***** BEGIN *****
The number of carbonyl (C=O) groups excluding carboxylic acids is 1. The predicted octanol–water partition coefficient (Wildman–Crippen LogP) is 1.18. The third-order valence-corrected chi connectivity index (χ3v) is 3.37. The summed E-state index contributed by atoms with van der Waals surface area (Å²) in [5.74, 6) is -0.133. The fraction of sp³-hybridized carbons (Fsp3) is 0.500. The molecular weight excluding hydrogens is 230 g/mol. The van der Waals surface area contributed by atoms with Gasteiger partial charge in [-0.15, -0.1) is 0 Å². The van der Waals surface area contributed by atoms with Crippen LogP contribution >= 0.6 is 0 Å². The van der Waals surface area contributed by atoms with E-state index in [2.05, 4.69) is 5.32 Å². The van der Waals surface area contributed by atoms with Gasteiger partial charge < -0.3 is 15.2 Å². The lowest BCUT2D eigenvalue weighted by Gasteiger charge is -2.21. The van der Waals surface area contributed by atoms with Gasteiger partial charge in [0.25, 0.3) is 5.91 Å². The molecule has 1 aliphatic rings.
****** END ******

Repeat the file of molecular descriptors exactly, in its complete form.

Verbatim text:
The number of carbonyl (C=O) groups excluding carboxylic acids is 1. The predicted octanol–water partition coefficient (Wildman–Crippen LogP) is 1.18. The third-order valence-corrected chi connectivity index (χ3v) is 3.37. The summed E-state index contributed by atoms with van der Waals surface area (Å²) in [5.74, 6) is -0.133. The fraction of sp³-hybridized carbons (Fsp3) is 0.500. The molecular weight excluding hydrogens is 230 g/mol. The van der Waals surface area contributed by atoms with Gasteiger partial charge in [-0.15, -0.1) is 0 Å². The van der Waals surface area contributed by atoms with Crippen LogP contribution >= 0.6 is 0 Å². The van der Waals surface area contributed by atoms with E-state index in [2.05, 4.69) is 5.32 Å². The van der Waals surface area contributed by atoms with Gasteiger partial charge < -0.3 is 15.2 Å². The lowest BCUT2D eigenvalue weighted by Gasteiger charge is -2.21. The van der Waals surface area contributed by atoms with Gasteiger partial charge in [0.25, 0.3) is 5.91 Å². The molecule has 1 aliphatic rings.